by Jenny Hansell

The Road to Mecca, South African playwright Athol Fugard’s 1984 play about an elderly artist in a remote desert town, is being given a rich, thoughtful production at the Silverthorne Theater in Greenfield.

Elsa Barlow, a young school-teacher in Cape Town, has driven 12 hours to the desert region of Karoo, to visit her elderly friend Miss Helen, who has sent her an alarming letter. The apparently somewhat dotty Miss Helen, disheveled and flustered, bustles about with the tea kettle, begging Elsa to stay more than just a night, as the somewhat prickly Elsa unspools tales about her troubles: she has encouraged her students at the “colored” school to write essays protesting apartheid, and is in danger of getting fired.

Helen, it turns out, is in some trouble herself. She is an artist who has populated her yard with owls and mermaids, camels and  wise men, all looking to the east, towards Mecca. This profusion of imagination has discomfited the villagers–children throw rocks at her sculptures, and few people visit her anymore. Most concerned is her old friend Marius, the church pastor. Convinced that she is no longer able to care for herself, he is pressuring her to leave her home for confines of the Sunshine Home for Our Aged and, lonely and depressed, Helen is almost ready to sign the papers.

The play unspools as a series of lengthy, sometimes stagy monologues laying out Fugard’s themes and preoccupations: the political–the horrors of apartheid and its toll on the bodies and souls of South Africans, both black and white; and the personal– the intense pressures to conform in a small town,  the overarching drive of an artist to create, no matter the cost. Fugard is not a subtle playwright and the metaphors — lighting candles to beat back the darkness, for example — can be heavy-handed. But in the hands of an actress like Jeannine Haas, who plays Helen with luminous passion, Fugard’s graceful language and deep empathy for his characters are both absorbing and immensely affecting.

The first act sometimes drags, as Elsa and Helen explain their relationship to each other. The younger woman’s insistence that Helen must beat back Marius’s plot to put her away in a home is gradually undermined by creeping doubts about Helen’s ability to care for herself — Helen has burns on her hands and there are mysterious smoke stains on the wallpaper.

Marius’s arrival at the end of Act 1 give the play a welcome jolt.  The second act is structured as a battle between Elsa and Marius, each trying in turn to convince Helen that they have her best interests at heart. Marius initially seems like a moralistic scold, horrified that Helen has stopped going to church, practically nauseated by the heretical imagery of her art, seemingly unaware that if children were throwing rocks, they were probably encouraged to do so by the adults around them. Elsa is even more doctrinaire, even harsh, haranguing Helen to hold up Elsa’s own vision of a woman’s independence. Helen, for long stretches, listens silently, unable to get a word in about what she wants for herself.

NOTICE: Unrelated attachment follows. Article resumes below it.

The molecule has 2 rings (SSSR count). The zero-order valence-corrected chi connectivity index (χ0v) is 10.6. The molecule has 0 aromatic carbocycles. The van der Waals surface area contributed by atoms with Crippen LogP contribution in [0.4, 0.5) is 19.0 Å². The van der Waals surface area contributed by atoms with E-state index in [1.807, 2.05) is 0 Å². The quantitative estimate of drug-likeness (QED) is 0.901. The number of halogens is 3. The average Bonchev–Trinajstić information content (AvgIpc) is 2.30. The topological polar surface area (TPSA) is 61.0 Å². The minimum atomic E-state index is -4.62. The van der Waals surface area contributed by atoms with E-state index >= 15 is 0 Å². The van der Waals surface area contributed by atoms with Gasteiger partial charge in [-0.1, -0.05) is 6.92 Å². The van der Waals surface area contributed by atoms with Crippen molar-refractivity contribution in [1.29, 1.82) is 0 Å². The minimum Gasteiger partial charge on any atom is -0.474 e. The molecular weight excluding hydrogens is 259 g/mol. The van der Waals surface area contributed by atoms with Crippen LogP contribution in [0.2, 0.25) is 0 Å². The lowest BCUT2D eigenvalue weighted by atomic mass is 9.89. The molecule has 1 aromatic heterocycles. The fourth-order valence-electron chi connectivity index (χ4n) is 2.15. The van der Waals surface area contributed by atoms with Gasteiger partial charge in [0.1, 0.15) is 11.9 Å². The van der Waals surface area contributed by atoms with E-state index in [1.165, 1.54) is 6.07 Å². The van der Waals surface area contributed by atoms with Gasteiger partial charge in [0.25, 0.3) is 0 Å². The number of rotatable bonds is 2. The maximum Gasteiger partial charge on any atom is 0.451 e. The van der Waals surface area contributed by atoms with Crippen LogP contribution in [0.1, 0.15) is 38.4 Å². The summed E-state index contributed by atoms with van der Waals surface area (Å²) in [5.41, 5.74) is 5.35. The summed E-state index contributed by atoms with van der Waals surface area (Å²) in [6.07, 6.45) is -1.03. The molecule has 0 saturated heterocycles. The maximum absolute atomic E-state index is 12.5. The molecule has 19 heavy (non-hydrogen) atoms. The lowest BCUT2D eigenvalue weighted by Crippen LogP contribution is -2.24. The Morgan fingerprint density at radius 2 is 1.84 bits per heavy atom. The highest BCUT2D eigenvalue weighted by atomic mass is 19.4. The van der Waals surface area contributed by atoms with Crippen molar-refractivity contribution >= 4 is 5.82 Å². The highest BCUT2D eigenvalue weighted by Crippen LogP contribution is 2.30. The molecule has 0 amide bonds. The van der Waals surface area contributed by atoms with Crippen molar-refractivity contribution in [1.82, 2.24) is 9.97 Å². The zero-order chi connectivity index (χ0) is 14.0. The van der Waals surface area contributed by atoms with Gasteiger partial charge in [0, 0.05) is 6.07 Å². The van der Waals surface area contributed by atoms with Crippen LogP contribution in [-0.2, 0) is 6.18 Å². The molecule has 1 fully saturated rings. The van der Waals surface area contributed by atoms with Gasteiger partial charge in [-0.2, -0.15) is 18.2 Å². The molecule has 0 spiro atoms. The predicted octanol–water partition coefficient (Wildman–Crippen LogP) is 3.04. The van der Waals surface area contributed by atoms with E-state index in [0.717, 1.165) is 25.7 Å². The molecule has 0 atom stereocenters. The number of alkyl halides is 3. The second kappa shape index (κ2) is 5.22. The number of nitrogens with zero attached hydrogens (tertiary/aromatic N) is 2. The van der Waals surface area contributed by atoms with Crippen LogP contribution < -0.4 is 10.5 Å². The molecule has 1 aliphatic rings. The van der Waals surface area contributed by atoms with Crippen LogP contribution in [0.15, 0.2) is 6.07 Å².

There is no simple good guy/bad guy here: Marius, especially in Chris Devine’s nuanced and sensitive portrayal, believes to his core that he is acting out of love and concern for his old friend. As Elsa, Mo Mosley (a South African actress who also coached the other two in their mostly very convincing accents) comes off as abrasive and self-absorbed even though she adores Helen. It is Haas, as she finally reveals Helen’s vision of the glittering lights of Mecca, who cuts through the verbiage to movingly reveal how she is driven to create a landscape of glittering light.

Rebecca Hall’s staging is unshowy and effective, with the characters allowed to simply sit or stand still, putting the emphasis on the words. Occasionally the actors are caught for long stretches standing awkwardly behind the ornate blue velvet sofa that takes up much of the downstage area – I found myself mentally trying to reorganize the furniture to make it less obtrusive and give the actors more room to roam. The house itself, by set designer Molly Hall, feels like a creative person lives there: the walls are aqua and purple, with worn rugs layered on top of each other, objets d’art and candelabras on every surface. The ground-up glass Miss Helen embeds in the walls as part of her drive to bring light into the darkness is here, disturbingly, shards of broken mirrors attached to the walls, as if to indicate the broken state of Helen’s psyche. We never see the garden – it lives in Helen’s imagination, from whence it sprang.

The Road to Mecca by Athol Fugard, directed by Rebecca Daniels,  presented by the Silverthorne Theater Company, is playing at the Hawks & Reed Performing Arts Center, 289 Main Street in Greenfield, through June 30.  Tickets are $18 and $20, and are available at or by calling 413-768-7514. Run time including intermission approximately 2 hours 30 minutes.

Cast:  Jeannine Haas (Helen Martins); Mo Mosley (Elsa Barlow); Chris Devine (Pastor Marius Bylveld). Technical director: John Iverson; Stage Manager: Sharon Weyers; Scenic & Lighting Design: Molly Hall; Costume Design: Reba-Jean Shaw-Pichette.



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